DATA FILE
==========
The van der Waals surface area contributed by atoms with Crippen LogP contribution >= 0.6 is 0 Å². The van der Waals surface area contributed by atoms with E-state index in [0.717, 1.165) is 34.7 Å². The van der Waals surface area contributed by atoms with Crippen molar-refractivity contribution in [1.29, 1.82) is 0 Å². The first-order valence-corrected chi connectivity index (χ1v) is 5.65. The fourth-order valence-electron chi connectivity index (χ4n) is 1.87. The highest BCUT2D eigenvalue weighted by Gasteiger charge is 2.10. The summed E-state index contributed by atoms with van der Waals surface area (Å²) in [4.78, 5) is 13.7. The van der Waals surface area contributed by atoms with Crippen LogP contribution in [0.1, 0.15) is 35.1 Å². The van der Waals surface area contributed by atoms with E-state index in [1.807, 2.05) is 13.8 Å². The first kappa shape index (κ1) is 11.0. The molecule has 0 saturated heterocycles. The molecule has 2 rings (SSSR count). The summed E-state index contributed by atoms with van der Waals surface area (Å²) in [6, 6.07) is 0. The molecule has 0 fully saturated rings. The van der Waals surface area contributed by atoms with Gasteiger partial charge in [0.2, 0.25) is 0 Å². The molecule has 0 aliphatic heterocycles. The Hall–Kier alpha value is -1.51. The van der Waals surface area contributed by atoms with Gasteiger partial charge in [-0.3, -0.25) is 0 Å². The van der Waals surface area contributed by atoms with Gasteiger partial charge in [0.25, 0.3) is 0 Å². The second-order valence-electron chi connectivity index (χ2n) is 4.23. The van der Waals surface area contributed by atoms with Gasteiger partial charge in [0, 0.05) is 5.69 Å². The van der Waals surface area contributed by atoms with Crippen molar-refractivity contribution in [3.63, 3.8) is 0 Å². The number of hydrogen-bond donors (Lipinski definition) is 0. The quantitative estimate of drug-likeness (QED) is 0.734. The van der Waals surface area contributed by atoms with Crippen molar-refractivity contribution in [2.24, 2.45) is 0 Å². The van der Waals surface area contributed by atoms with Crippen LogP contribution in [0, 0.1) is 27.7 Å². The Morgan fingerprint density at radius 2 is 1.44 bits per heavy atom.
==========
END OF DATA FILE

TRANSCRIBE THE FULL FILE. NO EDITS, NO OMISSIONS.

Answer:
The van der Waals surface area contributed by atoms with Crippen LogP contribution >= 0.6 is 0 Å². The van der Waals surface area contributed by atoms with E-state index in [0.717, 1.165) is 34.7 Å². The van der Waals surface area contributed by atoms with Crippen molar-refractivity contribution in [1.29, 1.82) is 0 Å². The first-order valence-corrected chi connectivity index (χ1v) is 5.65. The fourth-order valence-electron chi connectivity index (χ4n) is 1.87. The highest BCUT2D eigenvalue weighted by Gasteiger charge is 2.10. The summed E-state index contributed by atoms with van der Waals surface area (Å²) in [4.78, 5) is 13.7. The van der Waals surface area contributed by atoms with Crippen LogP contribution in [0.1, 0.15) is 35.1 Å². The van der Waals surface area contributed by atoms with E-state index in [1.807, 2.05) is 13.8 Å². The first kappa shape index (κ1) is 11.0. The molecule has 0 saturated heterocycles. The molecule has 2 rings (SSSR count). The summed E-state index contributed by atoms with van der Waals surface area (Å²) in [6, 6.07) is 0. The molecule has 0 fully saturated rings. The van der Waals surface area contributed by atoms with Gasteiger partial charge in [0.2, 0.25) is 0 Å². The molecule has 0 aliphatic heterocycles. The Hall–Kier alpha value is -1.51. The van der Waals surface area contributed by atoms with Gasteiger partial charge in [-0.3, -0.25) is 0 Å². The van der Waals surface area contributed by atoms with Gasteiger partial charge in [0.25, 0.3) is 0 Å². The second-order valence-electron chi connectivity index (χ2n) is 4.23. The van der Waals surface area contributed by atoms with Gasteiger partial charge in [0, 0.05) is 5.69 Å². The van der Waals surface area contributed by atoms with Crippen molar-refractivity contribution in [3.63, 3.8) is 0 Å². The number of hydrogen-bond donors (Lipinski definition) is 0. The quantitative estimate of drug-likeness (QED) is 0.734. The van der Waals surface area contributed by atoms with Crippen molar-refractivity contribution in [2.24, 2.45) is 0 Å². The van der Waals surface area contributed by atoms with Crippen LogP contribution in [0, 0.1) is 27.7 Å². The Morgan fingerprint density at radius 2 is 1.44 bits per heavy atom.